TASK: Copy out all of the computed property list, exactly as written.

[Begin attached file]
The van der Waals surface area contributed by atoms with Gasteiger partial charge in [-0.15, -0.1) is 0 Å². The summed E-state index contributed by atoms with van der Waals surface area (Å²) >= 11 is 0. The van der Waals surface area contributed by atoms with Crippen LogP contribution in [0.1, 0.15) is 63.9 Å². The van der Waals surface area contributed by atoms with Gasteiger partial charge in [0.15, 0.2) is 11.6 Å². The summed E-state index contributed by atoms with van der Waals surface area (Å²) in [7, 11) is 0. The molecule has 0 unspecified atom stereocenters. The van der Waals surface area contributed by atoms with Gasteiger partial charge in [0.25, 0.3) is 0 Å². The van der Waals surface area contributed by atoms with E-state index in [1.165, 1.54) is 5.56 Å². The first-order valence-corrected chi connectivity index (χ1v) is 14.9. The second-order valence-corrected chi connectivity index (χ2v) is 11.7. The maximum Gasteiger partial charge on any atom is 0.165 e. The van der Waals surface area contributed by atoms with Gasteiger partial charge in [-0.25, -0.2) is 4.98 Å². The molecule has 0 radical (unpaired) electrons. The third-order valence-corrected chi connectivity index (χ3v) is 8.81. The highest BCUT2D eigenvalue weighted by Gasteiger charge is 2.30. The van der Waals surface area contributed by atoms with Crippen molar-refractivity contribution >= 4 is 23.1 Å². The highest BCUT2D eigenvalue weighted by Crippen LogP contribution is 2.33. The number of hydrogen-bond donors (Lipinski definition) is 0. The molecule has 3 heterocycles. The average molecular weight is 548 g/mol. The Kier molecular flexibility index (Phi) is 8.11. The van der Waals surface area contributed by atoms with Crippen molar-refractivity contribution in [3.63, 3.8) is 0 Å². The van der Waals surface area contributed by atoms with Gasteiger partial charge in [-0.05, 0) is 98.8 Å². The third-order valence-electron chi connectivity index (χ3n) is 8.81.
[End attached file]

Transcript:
The van der Waals surface area contributed by atoms with Gasteiger partial charge in [-0.15, -0.1) is 0 Å². The summed E-state index contributed by atoms with van der Waals surface area (Å²) >= 11 is 0. The van der Waals surface area contributed by atoms with Crippen LogP contribution in [0.1, 0.15) is 63.9 Å². The van der Waals surface area contributed by atoms with Gasteiger partial charge in [0.15, 0.2) is 11.6 Å². The summed E-state index contributed by atoms with van der Waals surface area (Å²) in [7, 11) is 0. The molecule has 0 unspecified atom stereocenters. The van der Waals surface area contributed by atoms with Gasteiger partial charge in [0.25, 0.3) is 0 Å². The van der Waals surface area contributed by atoms with E-state index in [1.165, 1.54) is 5.56 Å². The first-order valence-corrected chi connectivity index (χ1v) is 14.9. The second-order valence-corrected chi connectivity index (χ2v) is 11.7. The maximum Gasteiger partial charge on any atom is 0.165 e. The van der Waals surface area contributed by atoms with Gasteiger partial charge in [-0.25, -0.2) is 4.98 Å². The molecule has 0 radical (unpaired) electrons. The third-order valence-corrected chi connectivity index (χ3v) is 8.81. The highest BCUT2D eigenvalue weighted by Gasteiger charge is 2.30. The van der Waals surface area contributed by atoms with Crippen molar-refractivity contribution >= 4 is 23.1 Å². The highest BCUT2D eigenvalue weighted by Crippen LogP contribution is 2.33. The number of hydrogen-bond donors (Lipinski definition) is 0. The molecule has 3 heterocycles. The average molecular weight is 548 g/mol. The Kier molecular flexibility index (Phi) is 8.11. The van der Waals surface area contributed by atoms with Crippen molar-refractivity contribution in [3.63, 3.8) is 0 Å². The van der Waals surface area contributed by atoms with Gasteiger partial charge in [-0.05, 0) is 98.8 Å². The third-order valence-electron chi connectivity index (χ3n) is 8.81.